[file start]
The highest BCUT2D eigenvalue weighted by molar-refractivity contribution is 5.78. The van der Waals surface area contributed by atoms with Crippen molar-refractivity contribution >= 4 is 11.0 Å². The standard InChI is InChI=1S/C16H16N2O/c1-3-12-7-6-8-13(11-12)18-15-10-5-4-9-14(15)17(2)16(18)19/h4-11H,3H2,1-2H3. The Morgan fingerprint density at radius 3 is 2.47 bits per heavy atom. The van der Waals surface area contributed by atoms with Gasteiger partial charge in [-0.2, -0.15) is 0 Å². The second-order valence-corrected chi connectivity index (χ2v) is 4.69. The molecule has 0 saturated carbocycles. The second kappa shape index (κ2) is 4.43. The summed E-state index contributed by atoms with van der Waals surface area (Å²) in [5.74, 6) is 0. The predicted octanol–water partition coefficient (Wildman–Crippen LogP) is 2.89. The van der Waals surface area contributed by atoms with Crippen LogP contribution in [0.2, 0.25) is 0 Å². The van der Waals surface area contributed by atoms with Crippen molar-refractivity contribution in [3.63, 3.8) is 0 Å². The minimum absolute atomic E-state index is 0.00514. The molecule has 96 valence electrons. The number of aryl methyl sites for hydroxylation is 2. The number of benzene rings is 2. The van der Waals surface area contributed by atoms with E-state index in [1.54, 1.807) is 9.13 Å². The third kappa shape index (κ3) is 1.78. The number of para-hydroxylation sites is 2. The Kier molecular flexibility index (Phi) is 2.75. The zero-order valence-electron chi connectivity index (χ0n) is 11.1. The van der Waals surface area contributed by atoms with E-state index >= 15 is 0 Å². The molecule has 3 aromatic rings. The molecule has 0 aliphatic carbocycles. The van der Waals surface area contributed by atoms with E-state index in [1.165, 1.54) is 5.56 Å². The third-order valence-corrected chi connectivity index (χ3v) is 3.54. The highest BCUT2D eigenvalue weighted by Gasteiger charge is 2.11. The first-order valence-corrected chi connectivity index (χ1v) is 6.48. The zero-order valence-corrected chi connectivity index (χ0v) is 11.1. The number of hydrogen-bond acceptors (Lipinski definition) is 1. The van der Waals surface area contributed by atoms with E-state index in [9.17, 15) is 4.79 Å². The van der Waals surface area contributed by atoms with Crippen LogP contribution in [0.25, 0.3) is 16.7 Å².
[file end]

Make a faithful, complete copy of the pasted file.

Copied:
The highest BCUT2D eigenvalue weighted by molar-refractivity contribution is 5.78. The van der Waals surface area contributed by atoms with Crippen molar-refractivity contribution >= 4 is 11.0 Å². The standard InChI is InChI=1S/C16H16N2O/c1-3-12-7-6-8-13(11-12)18-15-10-5-4-9-14(15)17(2)16(18)19/h4-11H,3H2,1-2H3. The Morgan fingerprint density at radius 3 is 2.47 bits per heavy atom. The van der Waals surface area contributed by atoms with Gasteiger partial charge in [-0.2, -0.15) is 0 Å². The second-order valence-corrected chi connectivity index (χ2v) is 4.69. The molecule has 0 saturated carbocycles. The second kappa shape index (κ2) is 4.43. The summed E-state index contributed by atoms with van der Waals surface area (Å²) in [5.74, 6) is 0. The predicted octanol–water partition coefficient (Wildman–Crippen LogP) is 2.89. The van der Waals surface area contributed by atoms with Crippen LogP contribution in [0.2, 0.25) is 0 Å². The van der Waals surface area contributed by atoms with Crippen molar-refractivity contribution in [3.63, 3.8) is 0 Å². The minimum absolute atomic E-state index is 0.00514. The molecule has 96 valence electrons. The number of aryl methyl sites for hydroxylation is 2. The number of benzene rings is 2. The van der Waals surface area contributed by atoms with E-state index in [1.54, 1.807) is 9.13 Å². The third kappa shape index (κ3) is 1.78. The number of para-hydroxylation sites is 2. The Kier molecular flexibility index (Phi) is 2.75. The zero-order valence-electron chi connectivity index (χ0n) is 11.1. The van der Waals surface area contributed by atoms with E-state index >= 15 is 0 Å². The molecule has 3 aromatic rings. The molecule has 0 aliphatic carbocycles. The van der Waals surface area contributed by atoms with E-state index in [1.165, 1.54) is 5.56 Å². The third-order valence-corrected chi connectivity index (χ3v) is 3.54. The highest BCUT2D eigenvalue weighted by Gasteiger charge is 2.11. The first-order valence-corrected chi connectivity index (χ1v) is 6.48. The zero-order valence-corrected chi connectivity index (χ0v) is 11.1. The number of hydrogen-bond acceptors (Lipinski definition) is 1. The van der Waals surface area contributed by atoms with E-state index in [9.17, 15) is 4.79 Å². The van der Waals surface area contributed by atoms with Crippen LogP contribution in [0.25, 0.3) is 16.7 Å².